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1,000 Day Households Concept Takes Hold in Northern Ghana to Prevent Widespread Stunting

While other regions in the country have made great progress on improving nutrition, over 30 percent of children in Ghana’s northern region are stunted, a result of inadequate nutrition during early life that has clear links to poor cognitive development, school performance, and even economic growth at the country level. To compete and prosper in the global market, countries need to invest in better nutrition, particularly during the 1,000 day window between pregnancy and a child’s second birthday that is so critical for growth and development.

The good news is that stunting is a completely preventable problem and a top objective of the Strengthening Partnerships, Results, and Innovations in Nutrition Globally (SPRING) project, supported by the U.S. Agency for International Development’s global health efforts, as well as the Feed the Future initiative. In Ghana, SPRING is working to get families and communities on track to ensuring a healthier life for their children, starting with the first 1,000 days.

But children’s health and future livelihoods are impacted by more than what they eat, which is why the SPRING approach goes beyond promoting 1,000 days of good nutrition during pregnancy and early life, and includes a focus on other factors that affect nutrition among children, such as the state of the environment, gender-based violence, early childhood development, disease, and safe drinking water, sanitation and hygiene.

By raising awareness and building engagement to shape 1,000 days-friendly communities, SPRING is mobilizing Ghanaians to create the best environments for children to thrive. One area that has a particularly big impact on child nutrition is access to basic health care among pregnant and lactating women, particularlybecause so many women in Ghana pass anemia to their children during pregnancy.  The SPRING project strengthens health care workers’ ability to provide nutrition counseling to pregnant women and new mothers, an important first step in ensuring good health among breastfeeding infants and young children. SPRING supports both facility and community quality improvements to further 1,000 days outcomes and to bolster buy-in throughout the community.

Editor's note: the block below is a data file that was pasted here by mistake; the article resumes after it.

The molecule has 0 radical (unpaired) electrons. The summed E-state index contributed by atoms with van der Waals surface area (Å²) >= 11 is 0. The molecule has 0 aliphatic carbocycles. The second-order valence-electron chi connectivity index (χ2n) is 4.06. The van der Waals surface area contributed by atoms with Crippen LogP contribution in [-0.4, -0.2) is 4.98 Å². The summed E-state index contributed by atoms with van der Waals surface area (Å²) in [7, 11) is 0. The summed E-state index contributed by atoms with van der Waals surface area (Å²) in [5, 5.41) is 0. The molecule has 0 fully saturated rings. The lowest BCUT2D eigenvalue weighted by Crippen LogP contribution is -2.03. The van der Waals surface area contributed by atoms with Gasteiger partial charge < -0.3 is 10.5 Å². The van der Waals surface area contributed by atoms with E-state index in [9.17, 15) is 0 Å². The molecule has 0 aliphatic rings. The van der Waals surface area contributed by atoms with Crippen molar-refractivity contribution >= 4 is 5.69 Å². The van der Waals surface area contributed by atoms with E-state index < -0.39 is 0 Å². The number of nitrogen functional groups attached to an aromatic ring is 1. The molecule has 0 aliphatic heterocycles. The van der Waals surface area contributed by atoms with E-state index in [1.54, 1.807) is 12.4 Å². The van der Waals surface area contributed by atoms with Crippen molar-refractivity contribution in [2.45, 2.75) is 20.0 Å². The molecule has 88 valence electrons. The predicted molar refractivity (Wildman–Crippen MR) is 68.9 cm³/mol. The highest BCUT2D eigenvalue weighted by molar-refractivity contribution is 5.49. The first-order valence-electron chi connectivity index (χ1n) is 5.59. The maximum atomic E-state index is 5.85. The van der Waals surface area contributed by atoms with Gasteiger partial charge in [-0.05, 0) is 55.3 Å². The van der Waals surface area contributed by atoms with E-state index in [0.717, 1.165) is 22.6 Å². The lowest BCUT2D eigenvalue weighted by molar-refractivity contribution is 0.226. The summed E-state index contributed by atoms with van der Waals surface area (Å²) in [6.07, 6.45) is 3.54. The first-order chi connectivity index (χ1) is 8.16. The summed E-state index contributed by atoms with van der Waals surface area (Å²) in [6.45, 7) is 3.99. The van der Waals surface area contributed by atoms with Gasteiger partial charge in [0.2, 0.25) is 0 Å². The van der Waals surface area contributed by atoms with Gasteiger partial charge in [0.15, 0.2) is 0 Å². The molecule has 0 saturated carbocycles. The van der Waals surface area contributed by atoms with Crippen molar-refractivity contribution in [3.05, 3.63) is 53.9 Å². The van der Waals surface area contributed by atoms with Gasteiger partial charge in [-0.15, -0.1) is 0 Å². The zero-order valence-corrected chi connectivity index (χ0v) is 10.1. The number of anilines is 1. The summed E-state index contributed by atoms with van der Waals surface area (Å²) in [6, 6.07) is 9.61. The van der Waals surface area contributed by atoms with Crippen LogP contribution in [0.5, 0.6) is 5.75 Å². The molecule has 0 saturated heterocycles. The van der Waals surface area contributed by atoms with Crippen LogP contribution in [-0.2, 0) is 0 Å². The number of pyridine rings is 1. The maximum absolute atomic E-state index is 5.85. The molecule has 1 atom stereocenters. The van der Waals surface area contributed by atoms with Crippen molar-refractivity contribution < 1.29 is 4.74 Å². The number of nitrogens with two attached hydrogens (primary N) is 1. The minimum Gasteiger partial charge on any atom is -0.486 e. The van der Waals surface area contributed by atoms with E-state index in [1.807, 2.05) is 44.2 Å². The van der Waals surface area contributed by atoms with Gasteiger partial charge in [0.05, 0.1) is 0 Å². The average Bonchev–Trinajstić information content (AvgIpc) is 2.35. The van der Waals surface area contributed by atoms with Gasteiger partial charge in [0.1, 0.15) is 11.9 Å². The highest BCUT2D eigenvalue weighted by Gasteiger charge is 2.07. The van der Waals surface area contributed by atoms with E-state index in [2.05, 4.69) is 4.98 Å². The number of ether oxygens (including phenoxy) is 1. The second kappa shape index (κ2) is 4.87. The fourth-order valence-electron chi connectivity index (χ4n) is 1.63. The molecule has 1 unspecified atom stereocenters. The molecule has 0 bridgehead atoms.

SPRING also works to improve nutrition-sensitive agriculture and horticulture practices and is the key liaison to the Government of Ghana’s social cash transfer program, as well as a complementary program focused on the well-being of pregnant and lactating women and new mothers.

Through the U.S. Government’s ongoing commitment to nutrition under the Feed the Future initiative and other global health programs, SPRING aims to help children at a time before they can help themselves, enabling them to realize their potential and help Ghana do the same over the long term.

Check out more photos and stories from Ghana.

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